The present table comes from the collection of Laurence and Ann Carton from Lake Forest, Illinois. Mrs. Ann Carton was known for her garden which is documented in the Smithsonian Archives of American Gardens. She and her husband purchased their Lake Forest home in the 1950s. Mrs. Carton worked with architect Arthur Myhrum to renovate the home and it is believed that it was through Myhrum, that she acquired this table. This special IN-62 was an integral part of the Carton home and her children don’t remember a time without it. 

Mr. & Mrs. Ann Carton's son with the present lot, 1958. Photo by family friend, and noted architectural photographer, Arthur Siegel. 

Sculpture can be a vital source in our everyday life if projected into communal usefulness.

Isamu Noguchi

Isamu Noguchi 1904–1988

Isamu Noguchi was the son of Yone Noguchi, a Japanese poet, and Léonie Gilmour, an American writer. He was born in Los Angeles in 1904 but lived in Japan from the age of two until 1918 when he returned to the United States to attend school in Indiana. In 1922 Noguchi moved to New York to study pre-medicine at Columbia University. He also took night courses in sculpture with Onorio Ruotolo and soon after, he left Columbia in pursuit of a career in the arts.

In 1927 Noguchi received a Guggenheim Fellowship for a trip to Paris and the Far East. For six months in Paris, he worked in the studio of Constantin Brancusi and his own work became more abstract as Noguchi explored working with stone, wood and sheet metal. Noguchi returned to New York and in 1929 he met R. Buckminster Fuller and Martha Graham, colleagues and friends with whom he would later collaborate. In 1938 Noguchi was commissioned to complete a work for the Associated Press building in the Rockefeller Center in New York. Marking his first public sculpture, this work garnered attention and recognition for the artist in the United States.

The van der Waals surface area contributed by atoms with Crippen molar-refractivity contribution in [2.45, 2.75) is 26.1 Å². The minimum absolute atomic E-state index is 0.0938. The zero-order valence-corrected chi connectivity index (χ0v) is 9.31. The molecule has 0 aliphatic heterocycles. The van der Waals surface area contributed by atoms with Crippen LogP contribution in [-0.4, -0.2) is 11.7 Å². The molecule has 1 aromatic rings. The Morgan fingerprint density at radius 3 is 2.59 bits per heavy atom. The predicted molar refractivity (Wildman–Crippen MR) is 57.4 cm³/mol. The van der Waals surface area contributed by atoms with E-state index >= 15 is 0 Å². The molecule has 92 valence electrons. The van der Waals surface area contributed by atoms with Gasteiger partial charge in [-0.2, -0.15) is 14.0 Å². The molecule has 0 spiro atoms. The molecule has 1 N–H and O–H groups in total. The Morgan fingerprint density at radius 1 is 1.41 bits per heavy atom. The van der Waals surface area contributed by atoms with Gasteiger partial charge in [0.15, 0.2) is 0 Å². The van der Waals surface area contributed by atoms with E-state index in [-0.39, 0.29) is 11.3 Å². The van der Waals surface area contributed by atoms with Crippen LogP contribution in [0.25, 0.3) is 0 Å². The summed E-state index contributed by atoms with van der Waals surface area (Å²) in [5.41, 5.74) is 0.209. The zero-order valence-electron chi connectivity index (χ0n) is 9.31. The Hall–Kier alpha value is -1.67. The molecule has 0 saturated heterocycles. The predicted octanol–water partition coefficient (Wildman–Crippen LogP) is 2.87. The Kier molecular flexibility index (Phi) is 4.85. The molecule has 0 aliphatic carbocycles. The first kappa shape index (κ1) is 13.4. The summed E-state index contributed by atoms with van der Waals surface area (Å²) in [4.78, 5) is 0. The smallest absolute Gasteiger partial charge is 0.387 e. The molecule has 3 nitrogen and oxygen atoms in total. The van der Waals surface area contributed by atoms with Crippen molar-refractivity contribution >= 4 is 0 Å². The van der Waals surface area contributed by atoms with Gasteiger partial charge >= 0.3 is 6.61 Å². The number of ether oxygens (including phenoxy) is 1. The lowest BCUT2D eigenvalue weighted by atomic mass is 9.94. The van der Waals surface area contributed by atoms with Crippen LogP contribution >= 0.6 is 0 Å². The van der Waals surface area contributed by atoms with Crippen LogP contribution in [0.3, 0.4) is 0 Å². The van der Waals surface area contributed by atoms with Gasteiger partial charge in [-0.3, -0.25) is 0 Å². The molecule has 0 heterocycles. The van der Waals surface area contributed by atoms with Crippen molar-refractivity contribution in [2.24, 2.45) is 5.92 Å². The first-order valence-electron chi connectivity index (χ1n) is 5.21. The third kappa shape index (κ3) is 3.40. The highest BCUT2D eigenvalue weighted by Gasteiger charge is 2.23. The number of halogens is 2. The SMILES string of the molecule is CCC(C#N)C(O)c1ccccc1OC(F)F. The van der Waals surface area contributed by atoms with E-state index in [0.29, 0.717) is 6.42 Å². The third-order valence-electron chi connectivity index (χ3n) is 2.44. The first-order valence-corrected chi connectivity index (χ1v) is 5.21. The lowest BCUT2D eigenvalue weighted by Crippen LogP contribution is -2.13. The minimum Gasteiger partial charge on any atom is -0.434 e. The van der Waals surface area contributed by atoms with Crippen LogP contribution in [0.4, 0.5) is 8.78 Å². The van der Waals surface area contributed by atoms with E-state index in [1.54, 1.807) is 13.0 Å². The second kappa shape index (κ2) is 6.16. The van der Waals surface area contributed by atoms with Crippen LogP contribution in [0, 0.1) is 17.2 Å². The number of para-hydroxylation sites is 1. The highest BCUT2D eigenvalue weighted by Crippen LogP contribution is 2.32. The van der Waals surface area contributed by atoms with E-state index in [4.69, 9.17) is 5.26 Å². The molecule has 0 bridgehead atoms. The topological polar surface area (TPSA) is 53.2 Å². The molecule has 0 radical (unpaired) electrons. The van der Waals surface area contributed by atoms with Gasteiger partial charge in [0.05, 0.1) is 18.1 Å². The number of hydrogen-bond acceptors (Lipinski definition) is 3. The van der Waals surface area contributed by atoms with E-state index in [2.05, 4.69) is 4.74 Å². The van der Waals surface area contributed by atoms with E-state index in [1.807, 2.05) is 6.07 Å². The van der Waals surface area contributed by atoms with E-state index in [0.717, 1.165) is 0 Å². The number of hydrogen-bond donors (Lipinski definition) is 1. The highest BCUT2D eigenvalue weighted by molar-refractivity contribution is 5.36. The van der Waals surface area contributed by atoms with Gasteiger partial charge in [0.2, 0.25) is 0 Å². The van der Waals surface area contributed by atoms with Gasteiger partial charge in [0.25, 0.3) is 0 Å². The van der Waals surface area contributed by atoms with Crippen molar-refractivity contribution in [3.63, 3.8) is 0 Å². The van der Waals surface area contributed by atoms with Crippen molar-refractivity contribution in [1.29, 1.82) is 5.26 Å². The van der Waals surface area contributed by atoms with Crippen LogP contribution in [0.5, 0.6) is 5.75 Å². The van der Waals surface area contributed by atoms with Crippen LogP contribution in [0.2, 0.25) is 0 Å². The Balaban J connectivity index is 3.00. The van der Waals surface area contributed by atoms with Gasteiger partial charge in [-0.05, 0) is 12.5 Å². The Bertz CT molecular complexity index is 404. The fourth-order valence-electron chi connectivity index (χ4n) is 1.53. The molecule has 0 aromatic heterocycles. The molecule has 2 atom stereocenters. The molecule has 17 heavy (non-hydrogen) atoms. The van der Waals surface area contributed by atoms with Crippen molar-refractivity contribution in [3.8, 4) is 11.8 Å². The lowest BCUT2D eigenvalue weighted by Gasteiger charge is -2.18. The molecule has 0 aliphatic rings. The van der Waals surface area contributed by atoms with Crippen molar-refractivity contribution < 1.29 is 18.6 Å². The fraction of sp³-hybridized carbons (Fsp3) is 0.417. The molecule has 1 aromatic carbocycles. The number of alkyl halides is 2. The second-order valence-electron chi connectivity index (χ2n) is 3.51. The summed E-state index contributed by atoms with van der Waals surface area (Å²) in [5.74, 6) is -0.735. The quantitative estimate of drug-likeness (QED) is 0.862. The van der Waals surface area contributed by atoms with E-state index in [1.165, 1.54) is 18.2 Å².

Auction Results Isamu Noguchi

ISAMU NOGUCHI, Important and Unique Dining Table for Mr. & Mrs. Milton Greene |

Isamu Noguchi

Important and Unique Dining Table for Mr. & Mrs. Milton Greene

estimate: $1,000,000–1,500,000
result: $1,653,000
ISAMU NOGUCHI, table, model #IN-62 |

Isamu Noguchi

table, model #IN-62

estimate: $70,000–90,000
result: $630,000
ISAMU NOGUCHI, pedestal |

Isamu Noguchi


estimate: $3,000–5,000
result: $320,500
ISAMU NOGUCHI, Rare and Important Chess table, model IN-61 |

Isamu Noguchi

Rare and Important Chess table, model IN-61

estimate: $150,000–200,000
result: $233,000
ISAMU NOGUCHI, rare and important Rudder dining suite from the Hasting Estate |

Isamu Noguchi

rare and important Rudder dining suite from the Hasting Estate

estimate: $150,000–200,000
result: $182,500
ISAMU NOGUCHI, Rare cloud ottoman, model IN-71 |

Isamu Noguchi

Rare cloud ottoman, model IN-71

estimate: $150,000–200,000
result: $170,500
ISAMU NOGUCHI, Rare Rudder dining suite |

Isamu Noguchi

Rare Rudder dining suite

estimate: $150,000–200,000
result: $161,000
ISAMU NOGUCHI, Prismatic table |

Isamu Noguchi

Prismatic table

estimate: $70,000–90,000
result: $132,000
ISAMU NOGUCHI, Chess table, model IN-61 |

Isamu Noguchi

Chess table, model IN-61

estimate: $50,000–70,000
result: $97,750
ISAMU NOGUCHI, Pierced Table (IN82-2090) |

Isamu Noguchi

Pierced Table (IN82-2090)

estimate: $40,000–50,000
result: $96,000
ISAMU NOGUCHI, Pierced Table (IN-82-2090) |

Isamu Noguchi

Pierced Table (IN-82-2090)

estimate: $40,000–50,000
result: $86,400
ISAMU NOGUCHI, Shaft & Root (IN82-2101) |

Isamu Noguchi

Shaft & Root (IN82-2101)

estimate: $70,000–90,000
result: $84,000